The Assembly has long-championed ethics reforms and it has been a top priority of the Assembly Majority this Legislative Session. The agreement announced today will create a new, independent ethics commission, require full disclosure of all outside income of public officials and strip the pension benefits of officials convicted of a felony.
The measure will create the new independent Joint Commission on Public Ethics (JCOPE) which will be empowered to investigate wrongdoing, ensure financial-disclosure compliance, and hold lobbyists to higher disclosure standards. In a powerful step toward cleaning up state government, JCOPE will refer violations of state and federal law to appropriate law-enforcement agencies, and will issue any such findings to the Legislative Ethics Commission, where penalties will be enforced and violations made public to ensure swift and open resolutions.
The Commission will consist of 14 nonpartisan members, serving 5-year terms. To ensure fairness and integrity, members cannot have been lobbyists, members of the Legislature, statewide elected officials, agency commissioners or political party chairpersons during the past three years.
The Assembly measure will also enhance disclosure of all income and clients of public officials with outside employment, curbing the chances of conflicts of interest and satisfying the public's right to know who their legislators are being hired by and at what fee. Additionally, provisions that currently make income and asset categories of value confidential will be removed and full disclosure will be granted.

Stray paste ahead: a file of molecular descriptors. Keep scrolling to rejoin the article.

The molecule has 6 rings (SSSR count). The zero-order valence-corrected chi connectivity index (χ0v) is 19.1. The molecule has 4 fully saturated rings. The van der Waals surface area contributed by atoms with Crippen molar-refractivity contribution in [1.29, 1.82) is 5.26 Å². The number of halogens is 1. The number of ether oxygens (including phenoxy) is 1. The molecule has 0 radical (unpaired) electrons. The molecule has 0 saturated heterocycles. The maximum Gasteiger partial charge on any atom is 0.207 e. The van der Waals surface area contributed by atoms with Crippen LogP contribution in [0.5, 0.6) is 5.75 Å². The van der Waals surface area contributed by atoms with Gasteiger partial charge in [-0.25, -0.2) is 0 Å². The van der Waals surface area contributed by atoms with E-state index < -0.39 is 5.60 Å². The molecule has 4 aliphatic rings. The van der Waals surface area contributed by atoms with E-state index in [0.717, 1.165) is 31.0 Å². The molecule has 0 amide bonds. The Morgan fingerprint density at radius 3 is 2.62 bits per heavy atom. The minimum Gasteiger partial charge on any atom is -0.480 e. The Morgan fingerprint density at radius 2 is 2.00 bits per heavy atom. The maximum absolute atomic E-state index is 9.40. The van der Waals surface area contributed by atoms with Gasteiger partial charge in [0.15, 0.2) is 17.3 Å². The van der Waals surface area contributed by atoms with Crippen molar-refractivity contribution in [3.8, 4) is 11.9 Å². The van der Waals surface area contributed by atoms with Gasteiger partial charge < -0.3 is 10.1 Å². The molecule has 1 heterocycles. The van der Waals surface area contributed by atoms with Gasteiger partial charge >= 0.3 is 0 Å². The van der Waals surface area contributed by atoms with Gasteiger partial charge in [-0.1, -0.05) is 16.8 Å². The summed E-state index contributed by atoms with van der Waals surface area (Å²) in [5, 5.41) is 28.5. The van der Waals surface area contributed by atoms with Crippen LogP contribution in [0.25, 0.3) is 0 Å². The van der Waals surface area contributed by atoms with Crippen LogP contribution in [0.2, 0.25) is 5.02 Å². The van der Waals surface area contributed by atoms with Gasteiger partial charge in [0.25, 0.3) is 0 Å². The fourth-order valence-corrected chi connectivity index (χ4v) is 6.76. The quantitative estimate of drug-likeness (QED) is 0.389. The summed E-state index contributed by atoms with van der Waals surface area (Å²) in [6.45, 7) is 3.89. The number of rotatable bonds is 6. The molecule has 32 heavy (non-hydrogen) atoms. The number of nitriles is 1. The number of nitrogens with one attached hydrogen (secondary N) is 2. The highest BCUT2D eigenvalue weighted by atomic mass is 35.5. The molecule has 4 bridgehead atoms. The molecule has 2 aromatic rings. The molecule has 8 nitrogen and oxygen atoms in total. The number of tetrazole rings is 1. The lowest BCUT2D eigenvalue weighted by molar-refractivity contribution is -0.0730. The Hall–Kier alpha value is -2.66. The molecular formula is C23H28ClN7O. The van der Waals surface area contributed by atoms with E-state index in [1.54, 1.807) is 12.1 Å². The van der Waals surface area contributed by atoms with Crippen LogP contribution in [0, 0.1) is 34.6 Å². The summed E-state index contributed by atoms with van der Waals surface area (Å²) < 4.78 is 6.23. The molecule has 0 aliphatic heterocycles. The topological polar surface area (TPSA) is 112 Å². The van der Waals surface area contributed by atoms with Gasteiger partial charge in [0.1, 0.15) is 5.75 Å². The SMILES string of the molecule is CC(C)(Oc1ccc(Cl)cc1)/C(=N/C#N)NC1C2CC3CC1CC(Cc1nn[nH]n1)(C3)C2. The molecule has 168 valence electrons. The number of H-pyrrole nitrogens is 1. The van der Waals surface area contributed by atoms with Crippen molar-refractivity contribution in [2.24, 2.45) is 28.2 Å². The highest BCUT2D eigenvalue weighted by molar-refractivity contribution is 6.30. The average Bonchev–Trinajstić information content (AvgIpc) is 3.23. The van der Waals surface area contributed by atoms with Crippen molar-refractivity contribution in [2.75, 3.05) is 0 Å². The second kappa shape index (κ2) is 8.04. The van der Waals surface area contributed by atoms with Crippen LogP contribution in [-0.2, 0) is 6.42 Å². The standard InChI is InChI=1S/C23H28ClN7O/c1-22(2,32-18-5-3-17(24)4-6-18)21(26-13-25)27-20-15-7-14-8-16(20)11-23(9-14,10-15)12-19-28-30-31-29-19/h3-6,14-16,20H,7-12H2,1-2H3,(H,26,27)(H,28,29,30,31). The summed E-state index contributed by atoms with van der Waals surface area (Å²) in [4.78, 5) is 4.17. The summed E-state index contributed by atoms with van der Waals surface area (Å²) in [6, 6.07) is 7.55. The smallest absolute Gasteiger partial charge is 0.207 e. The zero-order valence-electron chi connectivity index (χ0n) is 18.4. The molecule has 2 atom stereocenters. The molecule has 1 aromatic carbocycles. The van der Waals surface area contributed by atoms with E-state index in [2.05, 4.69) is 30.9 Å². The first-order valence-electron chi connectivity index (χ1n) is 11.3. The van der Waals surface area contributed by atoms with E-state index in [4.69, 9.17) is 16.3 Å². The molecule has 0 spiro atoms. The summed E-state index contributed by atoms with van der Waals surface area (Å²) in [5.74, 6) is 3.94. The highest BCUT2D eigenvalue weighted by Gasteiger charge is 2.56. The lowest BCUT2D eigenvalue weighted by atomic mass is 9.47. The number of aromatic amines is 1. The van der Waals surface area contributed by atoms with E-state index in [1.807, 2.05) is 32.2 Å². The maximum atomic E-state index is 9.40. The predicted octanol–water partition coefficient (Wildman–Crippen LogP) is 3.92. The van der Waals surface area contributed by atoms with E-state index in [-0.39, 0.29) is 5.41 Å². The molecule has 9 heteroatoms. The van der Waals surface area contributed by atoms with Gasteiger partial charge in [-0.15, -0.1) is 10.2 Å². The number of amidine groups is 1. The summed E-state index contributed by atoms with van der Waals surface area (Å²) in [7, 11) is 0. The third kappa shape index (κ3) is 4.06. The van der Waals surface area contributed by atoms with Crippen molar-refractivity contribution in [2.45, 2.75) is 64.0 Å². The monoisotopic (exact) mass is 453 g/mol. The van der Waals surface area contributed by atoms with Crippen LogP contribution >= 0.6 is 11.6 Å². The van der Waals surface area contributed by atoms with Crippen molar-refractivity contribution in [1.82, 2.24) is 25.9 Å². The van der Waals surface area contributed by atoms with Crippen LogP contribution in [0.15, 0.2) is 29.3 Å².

The Assembly's ethics reform will also strip pension benefits from officials who violate the public trust by being convicted of a felony. Taxpayer dollars will no longer be able to be used for pensions paid to such public officials. The legislation would allow courts to reduce or remove the pension of a public official convicted of a felony directly related to that official's public office.
The far-reaching ethics reform package also accomplishes the following:
- require lobbyists and clients of lobbyists to disclose the names, compensation and subject of transactions with any statewide public official who has a "reportable business relationship" with them;
- require the state Board of Elections to clarify the requirement under existing law regarding independent expenditures that expressly identify a political candidate or ballot proposal; and
- increase the penalty for failure to file a campaign statement required by election law from $500 to $1,000 and create a new $10,000 penalty for failing to file three or more statements throughout the course of an election cycle.